Guide to Eco Tourism in Samoa
Welcome to the 'Pearl of the Pacific'. Thank you for choosing Samoa as your destination for your holiday. We'll make every effort to ensure that you'll enjoy every minute of your stay.
Samoa has a population of 197,000 people. It is made up of two main islands, Upolu and Savai'i. The main town is Apia and is on the island of Upolu. There are other smaller outlying islands. Samoa normally has a wet and dry season. The dry season is from June to September and the wet season is from October to May. Samoans are usually friendly people. Samoan culture is practised mainly in the villages. Samoan is the main language but English is predominantly used in the town area. Some people from the villages have moved to Apia permanently while others have due to work opportunities and access to quality education for their children.
Eco Sites - Upolu
Lake Lanuto'o Walk
This lake is located at Tiavi, about 15 minutes from Apia Centre. You have to be energetic and fit to be able to take full advantage of this. But native forest lovers can still partake at their own leisure.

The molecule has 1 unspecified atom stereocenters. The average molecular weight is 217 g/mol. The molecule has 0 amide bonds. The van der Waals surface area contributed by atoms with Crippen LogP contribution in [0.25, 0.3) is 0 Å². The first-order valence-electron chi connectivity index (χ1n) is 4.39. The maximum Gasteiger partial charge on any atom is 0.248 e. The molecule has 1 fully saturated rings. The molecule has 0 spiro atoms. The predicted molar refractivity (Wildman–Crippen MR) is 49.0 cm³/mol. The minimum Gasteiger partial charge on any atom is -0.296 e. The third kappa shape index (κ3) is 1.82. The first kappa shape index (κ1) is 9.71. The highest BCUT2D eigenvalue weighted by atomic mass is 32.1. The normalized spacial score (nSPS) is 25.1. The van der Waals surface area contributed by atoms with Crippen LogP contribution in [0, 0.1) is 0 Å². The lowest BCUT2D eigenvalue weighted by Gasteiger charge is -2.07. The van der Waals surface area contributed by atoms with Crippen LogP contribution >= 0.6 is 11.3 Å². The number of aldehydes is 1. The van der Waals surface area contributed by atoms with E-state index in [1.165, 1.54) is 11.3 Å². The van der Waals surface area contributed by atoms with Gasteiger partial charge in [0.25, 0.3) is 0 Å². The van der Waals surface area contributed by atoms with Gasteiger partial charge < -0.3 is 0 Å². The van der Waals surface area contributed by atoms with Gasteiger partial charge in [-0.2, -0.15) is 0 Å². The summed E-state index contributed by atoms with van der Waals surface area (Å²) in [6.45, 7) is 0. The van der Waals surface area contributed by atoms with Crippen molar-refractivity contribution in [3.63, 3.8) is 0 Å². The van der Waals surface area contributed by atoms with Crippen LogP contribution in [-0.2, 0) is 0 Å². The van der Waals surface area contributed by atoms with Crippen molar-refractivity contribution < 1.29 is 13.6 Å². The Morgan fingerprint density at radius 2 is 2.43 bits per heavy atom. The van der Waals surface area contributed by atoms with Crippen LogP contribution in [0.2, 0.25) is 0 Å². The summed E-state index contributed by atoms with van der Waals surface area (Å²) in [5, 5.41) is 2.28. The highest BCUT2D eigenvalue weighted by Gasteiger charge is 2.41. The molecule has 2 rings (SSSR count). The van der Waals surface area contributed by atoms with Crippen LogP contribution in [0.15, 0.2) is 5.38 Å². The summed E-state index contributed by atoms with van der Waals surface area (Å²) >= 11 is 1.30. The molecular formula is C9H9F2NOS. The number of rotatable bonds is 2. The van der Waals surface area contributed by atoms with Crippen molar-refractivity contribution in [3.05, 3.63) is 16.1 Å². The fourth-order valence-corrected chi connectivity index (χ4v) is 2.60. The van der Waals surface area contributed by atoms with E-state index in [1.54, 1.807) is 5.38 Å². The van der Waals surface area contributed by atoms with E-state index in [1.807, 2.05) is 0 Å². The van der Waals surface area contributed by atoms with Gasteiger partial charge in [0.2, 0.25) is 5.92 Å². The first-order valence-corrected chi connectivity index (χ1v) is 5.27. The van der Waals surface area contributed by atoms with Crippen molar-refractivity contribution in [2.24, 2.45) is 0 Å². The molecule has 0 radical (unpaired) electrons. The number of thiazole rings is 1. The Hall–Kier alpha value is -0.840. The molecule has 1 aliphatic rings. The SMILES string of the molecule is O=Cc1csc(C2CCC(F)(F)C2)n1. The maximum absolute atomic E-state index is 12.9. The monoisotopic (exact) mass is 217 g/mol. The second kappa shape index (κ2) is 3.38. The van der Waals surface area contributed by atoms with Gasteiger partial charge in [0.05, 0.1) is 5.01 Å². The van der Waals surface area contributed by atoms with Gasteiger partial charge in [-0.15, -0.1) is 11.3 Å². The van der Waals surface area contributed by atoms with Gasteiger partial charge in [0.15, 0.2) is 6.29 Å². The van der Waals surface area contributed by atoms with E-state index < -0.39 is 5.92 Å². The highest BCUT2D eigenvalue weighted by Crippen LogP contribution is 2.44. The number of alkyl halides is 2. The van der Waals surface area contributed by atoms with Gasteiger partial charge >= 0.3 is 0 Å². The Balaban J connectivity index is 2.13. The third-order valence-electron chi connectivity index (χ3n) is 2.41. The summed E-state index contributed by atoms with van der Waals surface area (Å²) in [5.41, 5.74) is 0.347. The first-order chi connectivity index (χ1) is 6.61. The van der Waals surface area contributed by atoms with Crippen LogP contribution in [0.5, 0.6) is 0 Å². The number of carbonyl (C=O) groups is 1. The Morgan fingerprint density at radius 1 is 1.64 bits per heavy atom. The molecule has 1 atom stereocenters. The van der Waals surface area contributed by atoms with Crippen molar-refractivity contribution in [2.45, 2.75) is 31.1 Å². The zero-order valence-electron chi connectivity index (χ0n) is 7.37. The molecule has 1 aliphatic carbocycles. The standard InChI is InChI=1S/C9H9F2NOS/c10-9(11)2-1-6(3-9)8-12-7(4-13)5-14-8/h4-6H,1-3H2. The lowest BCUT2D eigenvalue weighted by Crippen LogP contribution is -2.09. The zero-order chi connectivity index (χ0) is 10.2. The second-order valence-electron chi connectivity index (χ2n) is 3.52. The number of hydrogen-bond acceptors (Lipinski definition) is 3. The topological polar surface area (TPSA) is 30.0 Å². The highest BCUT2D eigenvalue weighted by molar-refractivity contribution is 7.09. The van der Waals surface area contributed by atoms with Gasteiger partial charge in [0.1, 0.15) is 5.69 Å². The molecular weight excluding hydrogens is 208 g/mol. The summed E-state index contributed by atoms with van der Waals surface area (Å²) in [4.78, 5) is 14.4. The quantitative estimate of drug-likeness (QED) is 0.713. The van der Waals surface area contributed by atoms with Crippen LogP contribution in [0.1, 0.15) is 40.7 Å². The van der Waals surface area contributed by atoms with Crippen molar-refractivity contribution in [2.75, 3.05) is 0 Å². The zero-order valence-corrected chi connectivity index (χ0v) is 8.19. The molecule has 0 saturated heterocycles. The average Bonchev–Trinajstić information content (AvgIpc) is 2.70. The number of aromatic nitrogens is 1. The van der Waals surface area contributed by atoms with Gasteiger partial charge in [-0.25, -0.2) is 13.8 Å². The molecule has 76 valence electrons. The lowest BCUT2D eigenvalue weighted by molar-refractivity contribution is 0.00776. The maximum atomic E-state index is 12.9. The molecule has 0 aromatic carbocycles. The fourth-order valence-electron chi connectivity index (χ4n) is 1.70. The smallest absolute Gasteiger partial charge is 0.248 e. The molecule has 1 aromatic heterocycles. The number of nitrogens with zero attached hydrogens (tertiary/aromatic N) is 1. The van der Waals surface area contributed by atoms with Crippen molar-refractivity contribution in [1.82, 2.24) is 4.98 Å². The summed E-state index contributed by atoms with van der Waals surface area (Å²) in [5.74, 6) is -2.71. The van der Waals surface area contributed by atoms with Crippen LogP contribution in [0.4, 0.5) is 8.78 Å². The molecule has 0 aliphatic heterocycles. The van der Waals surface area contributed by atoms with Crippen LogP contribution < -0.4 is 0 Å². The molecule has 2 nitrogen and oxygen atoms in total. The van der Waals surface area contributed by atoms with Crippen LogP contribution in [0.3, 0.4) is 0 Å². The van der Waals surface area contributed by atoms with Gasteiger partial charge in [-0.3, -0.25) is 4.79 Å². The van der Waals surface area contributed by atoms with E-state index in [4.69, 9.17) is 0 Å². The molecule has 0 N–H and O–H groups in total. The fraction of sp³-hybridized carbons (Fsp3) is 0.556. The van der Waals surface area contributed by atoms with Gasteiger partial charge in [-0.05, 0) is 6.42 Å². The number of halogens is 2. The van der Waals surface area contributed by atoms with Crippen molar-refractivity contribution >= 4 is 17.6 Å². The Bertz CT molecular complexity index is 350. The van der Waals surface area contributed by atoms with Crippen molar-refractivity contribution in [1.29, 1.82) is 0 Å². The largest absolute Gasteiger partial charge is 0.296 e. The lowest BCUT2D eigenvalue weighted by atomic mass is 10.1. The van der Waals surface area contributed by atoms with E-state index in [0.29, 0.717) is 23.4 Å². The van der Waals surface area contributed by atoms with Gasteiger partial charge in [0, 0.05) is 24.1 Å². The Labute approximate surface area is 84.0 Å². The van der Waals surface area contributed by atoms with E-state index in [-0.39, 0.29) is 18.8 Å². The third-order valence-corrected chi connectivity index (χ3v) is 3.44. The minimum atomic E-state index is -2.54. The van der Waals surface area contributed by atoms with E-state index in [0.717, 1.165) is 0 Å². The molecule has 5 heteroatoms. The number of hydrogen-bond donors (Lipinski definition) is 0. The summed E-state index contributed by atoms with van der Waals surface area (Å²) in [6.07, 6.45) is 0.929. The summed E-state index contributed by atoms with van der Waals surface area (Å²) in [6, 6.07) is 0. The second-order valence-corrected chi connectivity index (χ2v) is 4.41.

The lake is home to Samoa's golden fishes. There is no access for vehicles so they have to be parked on the main road. On average it takes one hour to complete the Lanuto'o Walk.
There is no entry fee. Visitors are advised not to touch the flora and fauna nearby.
This is located at Vailima, about 5 minutes from Apia Centre. The track leads the way up to the grave of Samoa's beloved Tusitala, Robert Louis Stevenson. The track begins at the foot of Mount Vaea. Quite a lot of fitness fanatics pound the track daily. It takes the average fit person 30 minutes to complete one round using the short track but one hour for the long track. The long track is recommended for the 'not so fit' as the short track is steep.
Both tracks on can be slippery on rainy days.
There is no entry fee.
Eco Sites - Savai'i
Lava Fields Sale'aula
This is the result of the Matavanu volcanic eruption in 1925.